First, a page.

If we adopt Hose's interpretation of the habeas corpus petition as a pleading seeking judicial review of the merits of the exclusion order, jurisdiction did not lie in the district court.   IIRIRA's transitional rules vest exclusive jurisdiction over petitions for review of exclusion orders in the courts of appeals, not the district courts.   See IIRIRA § 309(c)(4)(A).   Thus, even under Hose's theory, the district court properly dismissed the petition for want of jurisdiction.

 If we adopt the government's new theory—that Hose merely was seeking a stay rather than relief on the merits—the request for stay would be moot because Hose has been deported.2  Thus, further judicial review is not available under either theory.


 Hose asks us to transfer the case to this court pursuant to 28 U.S.C. § 1631, arguing that she mistakenly filed an ill-pleaded petition for review in the district court within the statute of limitations and that jurisdiction would have been proper here.3

Section 1631 provides:

Whenever a civil action is filed in a court as defined in section 610 of this title or an appeal, including a petition for review of administrative action, is noticed for or filed with such a court and that court finds that there is a want of jurisdiction, the court shall, if it is in the interest of justice, transfer such action or appeal to any other such court in which the action or appeal could have been brought at the time it was filed or noticed, and the action or appeal shall proceed as if it had been filed in or noticed for the court to which it is transferred on the date upon which it was actually filed in or noticed for the court from which it is transferred.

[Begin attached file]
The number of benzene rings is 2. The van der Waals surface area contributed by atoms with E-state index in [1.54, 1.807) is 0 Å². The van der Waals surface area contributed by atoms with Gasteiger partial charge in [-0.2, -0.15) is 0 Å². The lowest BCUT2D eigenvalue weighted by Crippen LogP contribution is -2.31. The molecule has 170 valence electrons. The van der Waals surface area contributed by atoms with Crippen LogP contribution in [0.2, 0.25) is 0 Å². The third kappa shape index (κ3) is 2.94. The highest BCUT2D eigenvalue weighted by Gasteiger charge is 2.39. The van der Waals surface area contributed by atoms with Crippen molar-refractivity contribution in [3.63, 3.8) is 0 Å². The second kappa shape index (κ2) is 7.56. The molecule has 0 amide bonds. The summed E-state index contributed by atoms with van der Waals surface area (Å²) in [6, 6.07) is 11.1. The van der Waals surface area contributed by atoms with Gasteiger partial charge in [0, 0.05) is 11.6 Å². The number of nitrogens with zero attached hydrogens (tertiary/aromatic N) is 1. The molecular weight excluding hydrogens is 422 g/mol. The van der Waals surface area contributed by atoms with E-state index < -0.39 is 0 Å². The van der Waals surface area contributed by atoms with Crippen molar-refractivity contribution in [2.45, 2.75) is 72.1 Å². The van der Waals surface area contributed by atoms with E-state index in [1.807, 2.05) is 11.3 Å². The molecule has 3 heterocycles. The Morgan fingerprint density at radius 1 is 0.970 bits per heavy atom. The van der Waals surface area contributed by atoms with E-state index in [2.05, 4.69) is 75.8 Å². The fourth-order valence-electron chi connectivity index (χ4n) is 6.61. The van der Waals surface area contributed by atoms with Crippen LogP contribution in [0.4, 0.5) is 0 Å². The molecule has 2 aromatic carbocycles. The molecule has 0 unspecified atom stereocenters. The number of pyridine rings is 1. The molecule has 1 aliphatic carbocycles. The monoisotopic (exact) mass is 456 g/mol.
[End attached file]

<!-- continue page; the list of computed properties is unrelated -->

28 U.S.C. § 1631.

 In order for a case to be transferred pursuant to the federal transfer statute, the transferee court must be able to hear the matter upon transfer.   See General Atomics v. United States Nuclear Regulatory Comm'n, 75 F.3d 536, 540 (9th Cir.1996).  “If the transferee court lacks jurisdiction, the transfer is obviously improper.”  Id. (citing Clark v. Busey, 959 F.2d 808, 812 (9th Cir.1992)).   Ordinarily, under section 1631, jurisdiction is determined as of the filing of the initial complaint and, after vesting, cannot be ousted by subsequent events.   See F. Alderete Gen. Contractors v. United States, 715 F.2d 1476, 1480 (Fed.Cir.1983).   However, when subsequent events render the case non-justiciable so that no federal court would have jurisdiction, then transfer is inappropriate.

Regardless of which construction of the pleadings we might adopt, jurisdiction would not lie and transfer would be inappropriate.   If we construe Hose's petition as one merely seeking a stay, the case is moot because of Hose's deportation.   With no extant controversy, the case would not qualify for federal court adjudication.   See Arizonans for Official English v. Arizona, 520 U.S. 43, 67, 117 S.Ct. 1055, 137 L.Ed.2d 170 (1997).   Thus, transfer would be improper.

If we adopt Hose's construction of the pleadings, transfer would be inappropriate, because the transitional rules prevent this court from reviewing exclusion orders when the petitioner has departed the country.   The transitional rules incorporate 8 U.S.C. § 1105a(c),4 which provided in relevant part:

An order of deportation or of exclusion shall not be reviewed by any court if the alien has not exhausted the administrative remedies available to him as of right under the immigrations laws ... or if he has departed from the United States after the issuance of the order.

8 U.S.C. § 1105a(c) (emphasis supplied).